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———- Forwarded message ———-
From: Jason Calacanis <firstname.lastname@example.org>
Date: Tue, Aug 3, 2010 at 12:29 PM
Subject: How to deal with bubbles
I’ve missed more than 9,000 shots in my career. I’ve lost almost 300 games. 26 times, I’ve been trusted to take the game winning shot and missed. I’ve failed over and over and over again in my life. And that is why I succeed.
— Michael Jordan http://jc.is/bI33SE
“Is the internet bubble going to pop? When?”
“Should I sell my company now, or wait and sell it for more next year?”
“Should I raise money now before everything collapses?”
I’m constantly asked these questions. Used to keep me up at night, these questions did.
Now? Well, they’re so burned into my brain that they are instinct.
Young poker players wonder how to play king-nine and eight-five suited before the flop, and first-time entrepreneurs wonder how they should play the markets.
The answer is you probably shouldn’t play either hand–or the market.
Here is what we are going to cover in this email:
1. How I learned the hard way (aka my mixed track record)
2. The truth about bubbles
3. The truth about great companies
4. What to do when the bubbles expands
5. What to do when the bubble pops
6. Closing thoughts: How I learned all this (aka Who I stole this from)
My track record (don’t hate the player)
Again, I’m going to provide my track record to illustrate that it is not perfect, but probably slightly above average.
Just as there is no such thing as a perfect poker player, there is no such thing as a perfect entrepreneur.
Your goal in life is not perfection, but to be above average consistently.
Poker players who are 2-5% better than the rest of the field are infinitely profitable. Why? Simple, since there is a never-ending stream of players learning the game there is an endless supply of people to dominate (video evidence: http://jc.is/bB3J15 ).
Marc Andreessen, Steve Jobs, Mark Pincus, Mark Cuban and Evan Williams are “winners for all time” not because they don’t fail, but because they win more often than average players.
Said another way, behind every winner is a series of forgotten losses: Jobs had Next, the Cube and Newton. Pincus had Tribe, and Ev had Odeo.
Great players miss a lot of shots, but you remember the ones they hit.
So, I’ve raised money six times for four companies in the past 15 years. Once when the market was flat, two times when the market was hot, and thrice when the market was red hot.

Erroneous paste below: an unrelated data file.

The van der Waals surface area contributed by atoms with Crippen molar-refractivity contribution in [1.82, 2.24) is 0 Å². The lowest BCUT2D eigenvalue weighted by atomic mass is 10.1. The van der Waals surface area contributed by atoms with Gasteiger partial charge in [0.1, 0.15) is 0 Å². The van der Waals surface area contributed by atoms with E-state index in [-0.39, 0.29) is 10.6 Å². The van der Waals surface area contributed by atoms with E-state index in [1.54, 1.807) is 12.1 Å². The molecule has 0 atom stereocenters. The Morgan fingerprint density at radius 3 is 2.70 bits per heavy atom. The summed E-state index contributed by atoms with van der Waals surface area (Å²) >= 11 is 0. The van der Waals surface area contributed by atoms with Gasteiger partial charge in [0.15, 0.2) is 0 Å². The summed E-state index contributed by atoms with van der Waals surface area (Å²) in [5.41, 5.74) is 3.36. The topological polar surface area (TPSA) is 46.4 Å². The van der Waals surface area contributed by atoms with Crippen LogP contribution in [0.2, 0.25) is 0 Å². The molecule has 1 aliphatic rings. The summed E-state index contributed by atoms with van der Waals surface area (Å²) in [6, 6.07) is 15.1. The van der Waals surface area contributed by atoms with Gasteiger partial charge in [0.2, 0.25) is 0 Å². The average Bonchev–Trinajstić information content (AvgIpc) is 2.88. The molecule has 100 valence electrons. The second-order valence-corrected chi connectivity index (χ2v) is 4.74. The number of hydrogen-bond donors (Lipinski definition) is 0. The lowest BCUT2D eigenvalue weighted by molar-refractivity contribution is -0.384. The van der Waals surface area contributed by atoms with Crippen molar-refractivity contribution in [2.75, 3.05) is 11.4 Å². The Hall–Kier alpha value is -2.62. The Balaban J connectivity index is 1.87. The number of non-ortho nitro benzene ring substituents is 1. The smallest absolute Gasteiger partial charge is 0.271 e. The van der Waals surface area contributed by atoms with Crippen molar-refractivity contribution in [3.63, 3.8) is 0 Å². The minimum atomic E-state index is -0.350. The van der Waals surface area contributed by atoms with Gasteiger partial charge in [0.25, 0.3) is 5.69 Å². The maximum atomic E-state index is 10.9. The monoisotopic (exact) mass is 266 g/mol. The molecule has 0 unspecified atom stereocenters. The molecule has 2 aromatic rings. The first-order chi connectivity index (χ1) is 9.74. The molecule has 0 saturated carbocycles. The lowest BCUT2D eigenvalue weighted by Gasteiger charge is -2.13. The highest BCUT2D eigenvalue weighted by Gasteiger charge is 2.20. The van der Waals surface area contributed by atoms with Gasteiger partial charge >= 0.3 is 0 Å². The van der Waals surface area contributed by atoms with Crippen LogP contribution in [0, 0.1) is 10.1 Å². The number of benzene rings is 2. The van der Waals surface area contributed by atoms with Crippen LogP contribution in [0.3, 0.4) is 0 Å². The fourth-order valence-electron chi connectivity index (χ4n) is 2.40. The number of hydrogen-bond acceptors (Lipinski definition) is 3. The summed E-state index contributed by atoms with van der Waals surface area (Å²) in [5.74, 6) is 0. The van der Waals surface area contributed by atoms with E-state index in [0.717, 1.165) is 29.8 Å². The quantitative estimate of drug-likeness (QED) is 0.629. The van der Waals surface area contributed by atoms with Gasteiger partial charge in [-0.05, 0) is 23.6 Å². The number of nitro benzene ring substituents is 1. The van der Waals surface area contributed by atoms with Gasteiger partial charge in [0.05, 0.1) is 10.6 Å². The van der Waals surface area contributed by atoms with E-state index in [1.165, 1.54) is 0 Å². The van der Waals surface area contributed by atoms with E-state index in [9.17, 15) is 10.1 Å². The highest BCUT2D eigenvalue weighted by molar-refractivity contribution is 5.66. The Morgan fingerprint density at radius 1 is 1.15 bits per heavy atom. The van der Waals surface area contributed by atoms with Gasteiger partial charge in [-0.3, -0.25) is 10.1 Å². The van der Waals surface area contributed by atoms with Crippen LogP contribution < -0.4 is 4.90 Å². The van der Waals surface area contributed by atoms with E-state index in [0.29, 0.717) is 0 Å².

This wasn’t luck, this was practice combined with situational awareness. If you keep practicing you learn when to shot the basket and when to pass the ball. Moving on.
In raising money I’ve employed a very specific strategy, that is based on equal parts timing, what I had and better-than-average salesman. For the record, timing, knowing what you have and salesmanship are critical to success in poker–which is why entrepreneurs are so drawn to the game.
I’ve sold two companies: once when the market was hot, but not red hot, and once when the market was on the floor.
So, I’m batting .500 when it comes to selling companies.
On the surface this would seem like a poor record, but as Mark Cuban told me early on “you only have to be right once.” Mark is one of those guys you can easily dismiss since he “just got lucky”–you know, like six times in a row!
[ <RANT>: don’t you just love the losers in the comments on <insert-any-popular-blog-here> who bash anyone who is successful as getting lucky? I suggest looking at the track record of both the commenters and subjects of the comments in those cases. What you’ll inevitably see is once person who hates their life (and who is living in their parent’s basement), and one person who has swung the bat countless times and connected with the ball often. </End RANT> ]
Two of the four companies I’ve raised money for (Mahalo.com and ThisWeekIn.com) are still in play. Truth be told, they could have both been sold already. That would put my batting average at .750. Why haven’t I sold them? Well, I’ll explain that in sections four and five below.
In those six examples I made the perfect move twice, a decent move four times and a bad move once. People remember me now for my two big moves: selling Weblogs Inc. and raising a ton of money for Mahalo. In five years they will forget those two and remember the next two baskets–and that’s the point isn’t it?
My philosophy: practice constantly, take a lot of good shots and one day you’ll wake up and realize you know how to play the game. Then it’s only a matter of time before you hit a game-winning basket.
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